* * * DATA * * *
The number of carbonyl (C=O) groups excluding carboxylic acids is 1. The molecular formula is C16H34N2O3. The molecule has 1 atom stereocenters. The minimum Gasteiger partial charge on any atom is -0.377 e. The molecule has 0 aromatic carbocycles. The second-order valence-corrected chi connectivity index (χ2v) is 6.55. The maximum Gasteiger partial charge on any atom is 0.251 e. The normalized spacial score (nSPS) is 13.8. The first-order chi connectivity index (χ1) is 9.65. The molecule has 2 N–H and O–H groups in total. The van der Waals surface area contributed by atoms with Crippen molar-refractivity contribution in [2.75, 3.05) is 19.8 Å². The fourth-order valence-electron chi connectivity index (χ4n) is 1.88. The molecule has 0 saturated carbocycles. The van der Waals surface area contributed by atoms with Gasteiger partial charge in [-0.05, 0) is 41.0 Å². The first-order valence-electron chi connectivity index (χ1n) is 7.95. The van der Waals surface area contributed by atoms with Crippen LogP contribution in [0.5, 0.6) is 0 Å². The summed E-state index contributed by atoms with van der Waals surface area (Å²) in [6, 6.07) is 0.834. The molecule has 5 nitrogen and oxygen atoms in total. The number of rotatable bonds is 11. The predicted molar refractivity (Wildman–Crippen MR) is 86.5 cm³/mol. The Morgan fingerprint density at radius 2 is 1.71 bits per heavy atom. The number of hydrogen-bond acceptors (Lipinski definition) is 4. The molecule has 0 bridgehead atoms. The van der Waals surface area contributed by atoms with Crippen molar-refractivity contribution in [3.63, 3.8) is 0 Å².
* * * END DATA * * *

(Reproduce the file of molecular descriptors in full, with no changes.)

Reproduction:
The number of carbonyl (C=O) groups excluding carboxylic acids is 1. The molecular formula is C16H34N2O3. The molecule has 1 atom stereocenters. The minimum Gasteiger partial charge on any atom is -0.377 e. The molecule has 0 aromatic carbocycles. The second-order valence-corrected chi connectivity index (χ2v) is 6.55. The maximum Gasteiger partial charge on any atom is 0.251 e. The normalized spacial score (nSPS) is 13.8. The first-order chi connectivity index (χ1) is 9.65. The molecule has 2 N–H and O–H groups in total. The van der Waals surface area contributed by atoms with Crippen molar-refractivity contribution in [2.75, 3.05) is 19.8 Å². The fourth-order valence-electron chi connectivity index (χ4n) is 1.88. The molecule has 0 saturated carbocycles. The van der Waals surface area contributed by atoms with Gasteiger partial charge in [-0.05, 0) is 41.0 Å². The first-order valence-electron chi connectivity index (χ1n) is 7.95. The van der Waals surface area contributed by atoms with Crippen LogP contribution in [0.5, 0.6) is 0 Å². The summed E-state index contributed by atoms with van der Waals surface area (Å²) in [6, 6.07) is 0.834. The molecule has 5 nitrogen and oxygen atoms in total. The number of rotatable bonds is 11. The predicted molar refractivity (Wildman–Crippen MR) is 86.5 cm³/mol. The Morgan fingerprint density at radius 2 is 1.71 bits per heavy atom. The number of hydrogen-bond acceptors (Lipinski definition) is 4. The molecule has 0 bridgehead atoms. The van der Waals surface area contributed by atoms with Crippen molar-refractivity contribution in [3.63, 3.8) is 0 Å².